Most of the nations of Europe have only one or two international problems, but we have every one of the problems of all the nations within our borders. To deny or overlook this is to pull down over our own heads the pillars upon which rest our political and social structures. No country in Europe is so dependent on just relationships as is the United States. Fifty per cent of the Irish, twenty per cent of the Poles, and a large percentage of all of the other long-oppressed peoples are in America and constitute from one-third to two-thirds of the population of many of our leading centers.

The foreign born need a renewal of the faith that has been waning faith in the freedom and democracy of America to obtain which they came to these shores. Through what those who came here told their oppressed kinsmen in Europe, the latter came to look to America for salvation, and through them the real purpose of America may still be the salvation of Europe. To discriminate against those who are living among us means a perpetuation in America of the hatreds of the past in Europe. We must devise a political science and social practice which will give them the self-expression here that self-determination aims to give in Europe.

Just as finally the American authorities tried to mobilize the attitudes of the immigrants for purposes of war, so they must mobilize them for peace. Foolish and frantic methods of Americanization should yield to the realization that we are dealing with a psycho-logical and moral problem, and that a

(144) league of nations is potential in the United States. If we could organize the representatives of the countries of Europe who are in America behind a program for a reconstructed world, we should have an instrument for world-order whose potentiality can not be measured. Instead, we hide our heads in the sand and think to make them forget by teaching them English!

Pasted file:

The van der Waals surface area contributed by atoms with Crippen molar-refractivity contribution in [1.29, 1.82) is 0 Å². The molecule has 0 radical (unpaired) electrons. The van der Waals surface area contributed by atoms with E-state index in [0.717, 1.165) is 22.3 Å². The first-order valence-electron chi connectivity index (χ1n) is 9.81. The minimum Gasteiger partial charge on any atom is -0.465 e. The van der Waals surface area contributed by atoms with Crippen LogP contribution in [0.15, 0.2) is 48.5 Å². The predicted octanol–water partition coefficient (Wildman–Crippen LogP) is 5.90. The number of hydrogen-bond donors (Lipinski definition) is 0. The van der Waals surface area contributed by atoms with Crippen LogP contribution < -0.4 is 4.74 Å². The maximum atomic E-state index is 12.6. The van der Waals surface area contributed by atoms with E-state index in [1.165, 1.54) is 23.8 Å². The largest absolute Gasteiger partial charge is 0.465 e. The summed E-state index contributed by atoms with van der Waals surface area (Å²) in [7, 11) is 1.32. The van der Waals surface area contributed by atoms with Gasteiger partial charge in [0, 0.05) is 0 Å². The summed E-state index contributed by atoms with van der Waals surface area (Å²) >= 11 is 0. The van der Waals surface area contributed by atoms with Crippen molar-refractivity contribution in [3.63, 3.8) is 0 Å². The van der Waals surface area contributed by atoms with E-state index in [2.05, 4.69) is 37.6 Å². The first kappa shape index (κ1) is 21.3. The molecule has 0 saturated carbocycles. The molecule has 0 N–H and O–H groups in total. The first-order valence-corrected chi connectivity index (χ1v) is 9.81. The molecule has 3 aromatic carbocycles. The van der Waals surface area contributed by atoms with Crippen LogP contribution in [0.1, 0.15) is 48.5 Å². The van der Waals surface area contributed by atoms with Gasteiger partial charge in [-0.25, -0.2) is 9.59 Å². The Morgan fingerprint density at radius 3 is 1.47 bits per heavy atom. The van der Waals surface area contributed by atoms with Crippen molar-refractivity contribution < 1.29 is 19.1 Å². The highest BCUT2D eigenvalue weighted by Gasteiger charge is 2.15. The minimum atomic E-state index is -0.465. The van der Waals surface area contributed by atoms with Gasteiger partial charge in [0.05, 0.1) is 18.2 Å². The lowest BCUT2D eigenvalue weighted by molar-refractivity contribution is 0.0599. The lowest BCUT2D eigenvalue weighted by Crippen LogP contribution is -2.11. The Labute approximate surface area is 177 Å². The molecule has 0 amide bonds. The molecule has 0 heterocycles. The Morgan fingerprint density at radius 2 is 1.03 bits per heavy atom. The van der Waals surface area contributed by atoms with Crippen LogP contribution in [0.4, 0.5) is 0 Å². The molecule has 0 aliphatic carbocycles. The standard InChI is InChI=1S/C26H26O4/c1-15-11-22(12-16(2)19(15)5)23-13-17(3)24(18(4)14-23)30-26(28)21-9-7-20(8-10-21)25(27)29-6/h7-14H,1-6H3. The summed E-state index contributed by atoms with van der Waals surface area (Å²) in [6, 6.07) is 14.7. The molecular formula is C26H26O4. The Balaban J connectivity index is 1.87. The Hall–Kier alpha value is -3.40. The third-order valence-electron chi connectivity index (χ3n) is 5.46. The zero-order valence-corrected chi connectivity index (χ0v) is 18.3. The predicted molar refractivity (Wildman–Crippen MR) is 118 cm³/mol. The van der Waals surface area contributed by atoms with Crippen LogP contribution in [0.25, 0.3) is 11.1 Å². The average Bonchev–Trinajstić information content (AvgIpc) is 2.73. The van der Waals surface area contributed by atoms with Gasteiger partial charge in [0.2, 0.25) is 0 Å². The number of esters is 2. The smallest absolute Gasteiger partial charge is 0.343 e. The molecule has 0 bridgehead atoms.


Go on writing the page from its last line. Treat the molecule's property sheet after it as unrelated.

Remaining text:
There is no panacea for dealing with the immigrant simpler than that required for the whole world. And the existing deep-seated psychoses can only be cured through a long process of time. We must deal as wise physicians with a soul-sick people for whose trouble we have no responsibility but who have become an integral part of our lives.

The spirit and method of Americanization must be part and parcel of the solution of the problems of Europe. The relations of groups, both in conflict and in co÷peration, is the paramount issue of human society. If we can learn even a few of the laws under-lying the conflict of groups we shall make rapid progress where we have been blindly groping. In the mean-time, however, all these problems will resist solution until there is a just reorganization of Europe. Only when the ideals of democracy have removed the possibility of imperialistic exploitation will there be no longer a need for chauvinism to combat it. America can not save herself unless Europe is saved. Whether we will or not, our immigrants make the world-problem our problem, and the problem primarily one of psychology.


  1. Sometime Chief of the Division of Immigrant Heritages in the Carnegie Corporation's Americanization Study and Director of the Mid-European Union. Author of: The School and the Immigrant (1916).-The EDITOR.